A great deal about Montessori education is counterintuitive for people who have attended conventional American schools. Very young children often work in silence while older students rely on peers for much of their learning. Teachers are trained to "follow the child" rather than transmit knowledge. Lessons are presented with meticulous precision, yet freedom is a central tenet of the approach. Likewise, critics have dismissed the system as both "rigid" and "unstructured," and perceptions of Montessori as religious or only for "special" persist among many observers. Yet, the very things that make Montessori seem "strange" offer powerful lessons for anyone interested in making schools more rigorous, humane, and effective.
Jackie's Montessori career began as a parent, and quickly evolved into researcher and administrator, as well as university professor. An ethnographer by training, since 2001 she has drawn from her direct experience as head of an independent Montessori school and principal of a large, urban public Montessori school to produce an internationally recognized body of scholarship on Montessori education. A passionate teacher and dynamic speaker, Jackie has delivered keynote and featured addresses for the American Montessori Society, the Association Montessori Internationale, the Montessori Foundation, the New York Montessori Network, and the Isabella Stewart Gardner Museum, as well as numerous schools and university settings. Her work on Montessori has appeared in both popular and academic journals, including Montessori Life, Tomorrow's Child, Public School Montessorian, American Journal of Education, Journal of Teacher Education, Journal of Curriculum Studies, Education Week, and Teachers College Record.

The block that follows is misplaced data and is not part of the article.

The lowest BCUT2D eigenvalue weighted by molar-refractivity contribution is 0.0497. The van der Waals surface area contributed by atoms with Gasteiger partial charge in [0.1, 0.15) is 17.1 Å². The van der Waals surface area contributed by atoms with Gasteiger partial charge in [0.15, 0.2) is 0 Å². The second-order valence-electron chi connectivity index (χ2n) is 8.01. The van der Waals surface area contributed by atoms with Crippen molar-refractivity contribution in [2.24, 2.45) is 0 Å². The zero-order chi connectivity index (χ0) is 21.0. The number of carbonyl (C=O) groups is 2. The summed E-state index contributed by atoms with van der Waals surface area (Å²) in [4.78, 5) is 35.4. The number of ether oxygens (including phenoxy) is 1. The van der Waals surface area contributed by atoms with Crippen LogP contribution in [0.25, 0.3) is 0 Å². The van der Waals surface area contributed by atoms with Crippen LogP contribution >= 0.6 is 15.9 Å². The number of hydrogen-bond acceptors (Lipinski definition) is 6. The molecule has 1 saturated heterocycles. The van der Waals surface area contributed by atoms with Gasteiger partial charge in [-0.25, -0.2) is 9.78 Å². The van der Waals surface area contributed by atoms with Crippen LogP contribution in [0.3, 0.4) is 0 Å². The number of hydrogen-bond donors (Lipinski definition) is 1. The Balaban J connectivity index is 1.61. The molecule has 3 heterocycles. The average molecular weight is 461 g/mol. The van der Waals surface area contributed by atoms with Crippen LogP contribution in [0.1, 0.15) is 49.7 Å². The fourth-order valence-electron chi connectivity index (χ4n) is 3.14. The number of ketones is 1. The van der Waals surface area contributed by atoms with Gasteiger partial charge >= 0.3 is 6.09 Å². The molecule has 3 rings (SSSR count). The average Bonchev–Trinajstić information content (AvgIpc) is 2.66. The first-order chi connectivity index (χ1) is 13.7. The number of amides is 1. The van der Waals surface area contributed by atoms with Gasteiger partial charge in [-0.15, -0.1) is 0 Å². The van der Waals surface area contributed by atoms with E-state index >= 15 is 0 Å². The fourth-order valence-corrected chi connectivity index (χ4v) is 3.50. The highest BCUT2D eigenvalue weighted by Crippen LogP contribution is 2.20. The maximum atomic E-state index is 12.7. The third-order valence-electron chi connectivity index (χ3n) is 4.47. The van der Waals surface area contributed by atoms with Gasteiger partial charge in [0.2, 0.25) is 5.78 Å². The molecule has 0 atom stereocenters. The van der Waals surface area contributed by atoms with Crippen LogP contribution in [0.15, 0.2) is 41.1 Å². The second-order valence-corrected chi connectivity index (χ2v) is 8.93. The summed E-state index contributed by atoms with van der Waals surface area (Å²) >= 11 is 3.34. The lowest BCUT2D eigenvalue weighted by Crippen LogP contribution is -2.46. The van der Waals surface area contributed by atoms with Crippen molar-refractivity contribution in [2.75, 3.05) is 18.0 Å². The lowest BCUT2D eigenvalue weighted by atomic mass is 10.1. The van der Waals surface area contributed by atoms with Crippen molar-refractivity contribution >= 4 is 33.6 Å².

In addition to her Montessori work, Jackie's 24 years in education have included roles as a middle and high school English teacher, an elementary school principal, a professional developer for schools, districts, and museums, and a professor of educational leadership at the University of Maryland. She has developed and evaluated programs for the Museum of Fine Arts, The Kennedy Museum at Ohio University, Visual Understanding in Education, the Maryland State Department of Education, Prince George's County Public Schools, and the Capitol Region Education Council. She holds masters and doctoral degrees in education from Harvard University. Click here for a full curriculum vitae.
An educational historian by training, Keith has held faculty positions at the College of William & Mary, Ohio University, Wellesley College, and Lesley University. His recent research focuses on Montessori history and practice. His writings on Montessori education have appeared in Montessori International, Montessori Life, Teachers College Record, Tomorrow's Child, and Journal of Educational Controversy. Click here to see a selection of his writing. He currently serves on the American Montessori Society's Research Committee and Archives Committee. Prior to earning his doctorate from Harvard University, he served as a high school social studies teacher for ten years.